I’ve recently added another gouge to my collection, and in the process of preparing it for use have found that every time I go to hone it the edge crumbles away.
I’ve come across this issue once before on a spokeshave blade, and sent away for a replacement putting it down to dodgy steel. With this second occurence I’m wondering if it’s my grinding technique instead. The gouge needed grinding first, which I do on a fast electric grinder being careful to dip the end of the tool every few seconds to keep it cool. When it comes to honing, sections of the edge just seem to crumble away and I end up with quite big chips that need grinding out again (maybe up to half a mm).
I have a theory that, because it’s quite cold here at the moment, I might be cooling and heating the steel too much and causing fractures. I’m no metallurgist though. Has anyone else ever run into this issue before?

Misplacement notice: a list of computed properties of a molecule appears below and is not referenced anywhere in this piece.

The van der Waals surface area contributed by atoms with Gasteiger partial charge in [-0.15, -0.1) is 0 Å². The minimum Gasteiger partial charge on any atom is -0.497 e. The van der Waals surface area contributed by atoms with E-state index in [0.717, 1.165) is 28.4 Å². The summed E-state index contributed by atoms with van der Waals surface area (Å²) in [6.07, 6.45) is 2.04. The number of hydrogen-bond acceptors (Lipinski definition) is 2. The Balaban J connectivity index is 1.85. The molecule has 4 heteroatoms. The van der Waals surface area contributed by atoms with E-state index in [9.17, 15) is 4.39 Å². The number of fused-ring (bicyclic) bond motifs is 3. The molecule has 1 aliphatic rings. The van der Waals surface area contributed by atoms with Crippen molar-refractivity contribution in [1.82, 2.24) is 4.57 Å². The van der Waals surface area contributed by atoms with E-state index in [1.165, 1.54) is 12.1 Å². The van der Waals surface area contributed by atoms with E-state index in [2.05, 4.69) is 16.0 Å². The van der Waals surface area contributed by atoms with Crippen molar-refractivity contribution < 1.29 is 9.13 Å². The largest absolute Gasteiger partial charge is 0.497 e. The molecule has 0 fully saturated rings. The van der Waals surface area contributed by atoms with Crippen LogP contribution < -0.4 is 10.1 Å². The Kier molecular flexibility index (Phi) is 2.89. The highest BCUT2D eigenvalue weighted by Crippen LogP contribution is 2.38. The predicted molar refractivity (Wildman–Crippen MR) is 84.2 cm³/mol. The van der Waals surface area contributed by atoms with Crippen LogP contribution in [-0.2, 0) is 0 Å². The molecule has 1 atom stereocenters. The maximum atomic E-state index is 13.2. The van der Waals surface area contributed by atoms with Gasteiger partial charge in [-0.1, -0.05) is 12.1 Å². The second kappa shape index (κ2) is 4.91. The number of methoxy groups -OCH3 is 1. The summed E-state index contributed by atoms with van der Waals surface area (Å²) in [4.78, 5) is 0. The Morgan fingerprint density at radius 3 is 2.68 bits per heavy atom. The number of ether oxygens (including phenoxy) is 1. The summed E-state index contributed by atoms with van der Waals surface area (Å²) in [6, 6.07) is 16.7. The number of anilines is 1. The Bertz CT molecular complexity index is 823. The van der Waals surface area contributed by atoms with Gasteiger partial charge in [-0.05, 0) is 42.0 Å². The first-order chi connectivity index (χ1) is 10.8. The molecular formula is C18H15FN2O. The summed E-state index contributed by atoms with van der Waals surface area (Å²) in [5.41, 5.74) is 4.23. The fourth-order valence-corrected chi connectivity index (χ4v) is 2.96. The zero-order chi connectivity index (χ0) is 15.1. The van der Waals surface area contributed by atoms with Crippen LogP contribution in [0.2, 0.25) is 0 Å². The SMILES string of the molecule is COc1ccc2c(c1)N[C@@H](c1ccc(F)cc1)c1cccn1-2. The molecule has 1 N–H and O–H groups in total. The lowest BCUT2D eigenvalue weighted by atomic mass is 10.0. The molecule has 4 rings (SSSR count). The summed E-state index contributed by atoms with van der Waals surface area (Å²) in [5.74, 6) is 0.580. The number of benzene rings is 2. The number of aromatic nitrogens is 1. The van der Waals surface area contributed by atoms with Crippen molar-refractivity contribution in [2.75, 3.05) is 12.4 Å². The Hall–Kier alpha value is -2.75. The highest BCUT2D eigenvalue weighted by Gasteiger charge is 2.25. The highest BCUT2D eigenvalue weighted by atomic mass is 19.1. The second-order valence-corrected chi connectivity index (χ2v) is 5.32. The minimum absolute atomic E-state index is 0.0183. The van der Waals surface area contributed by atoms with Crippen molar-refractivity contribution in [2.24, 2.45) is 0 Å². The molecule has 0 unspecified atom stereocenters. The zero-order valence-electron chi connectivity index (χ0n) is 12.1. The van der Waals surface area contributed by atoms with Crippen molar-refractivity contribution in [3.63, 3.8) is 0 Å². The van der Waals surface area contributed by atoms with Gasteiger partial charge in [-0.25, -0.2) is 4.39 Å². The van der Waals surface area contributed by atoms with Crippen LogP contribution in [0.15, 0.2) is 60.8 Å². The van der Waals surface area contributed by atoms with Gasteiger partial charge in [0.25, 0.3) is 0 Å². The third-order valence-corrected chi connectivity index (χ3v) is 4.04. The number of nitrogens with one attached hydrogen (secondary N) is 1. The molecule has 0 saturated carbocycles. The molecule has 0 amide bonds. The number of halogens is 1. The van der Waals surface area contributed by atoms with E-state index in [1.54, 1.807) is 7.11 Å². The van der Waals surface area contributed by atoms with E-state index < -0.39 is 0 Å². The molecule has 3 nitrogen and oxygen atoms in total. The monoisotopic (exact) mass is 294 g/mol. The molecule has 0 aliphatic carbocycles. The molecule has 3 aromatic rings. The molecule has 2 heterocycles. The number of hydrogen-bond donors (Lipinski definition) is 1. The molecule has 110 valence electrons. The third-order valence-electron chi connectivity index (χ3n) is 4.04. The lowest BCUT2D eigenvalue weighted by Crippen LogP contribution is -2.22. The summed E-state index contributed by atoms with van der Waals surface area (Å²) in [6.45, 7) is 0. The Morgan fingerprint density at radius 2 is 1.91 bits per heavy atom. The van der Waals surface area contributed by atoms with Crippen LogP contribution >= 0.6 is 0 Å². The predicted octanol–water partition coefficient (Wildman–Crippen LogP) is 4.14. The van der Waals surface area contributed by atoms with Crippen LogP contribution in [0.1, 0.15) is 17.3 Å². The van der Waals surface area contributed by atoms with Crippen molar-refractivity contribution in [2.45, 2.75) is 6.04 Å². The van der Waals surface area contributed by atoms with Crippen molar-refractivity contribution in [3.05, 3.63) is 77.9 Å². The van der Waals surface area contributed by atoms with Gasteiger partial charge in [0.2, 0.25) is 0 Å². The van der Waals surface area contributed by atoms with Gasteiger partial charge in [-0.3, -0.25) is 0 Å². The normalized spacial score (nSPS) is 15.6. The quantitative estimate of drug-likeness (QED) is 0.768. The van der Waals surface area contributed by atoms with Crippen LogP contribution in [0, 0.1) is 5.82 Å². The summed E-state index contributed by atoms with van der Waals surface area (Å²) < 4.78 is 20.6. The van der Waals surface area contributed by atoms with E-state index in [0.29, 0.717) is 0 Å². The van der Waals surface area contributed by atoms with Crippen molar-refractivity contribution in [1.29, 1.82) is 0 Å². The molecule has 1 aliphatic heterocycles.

I’ve seen that with brand new tools. The carbon in the steel gets depleted during heat treat and it takes a few sharpenings to get down to good steel, it was pretty minor and the edge would just crumble while sharpening. Or it could be bad steel, bad heat treatment or tempering, or it could have been overheated at some point. I wouldn’t think that the outside temperature would have an effect, and if your getting the steel hot by sharpening you should see oxide coloration on it.
Hi Steve, thanks for your comments. I am aware that the business end of edge tools sometimes needs to be sharpened a few times to reach good steel, but I suspect I’ve gone beyond that with this one – I must have taken it back almost 2mm by now, and it’s second hand on top of that (though I don’t know how much use it ever saw). Glad you don’t think it’s a grinding issue, I’ve always been careful to avoid overheating.
I might cut a quarter of an inch off the end just to see if it’s salvageable further back.
Thanks for your advice,
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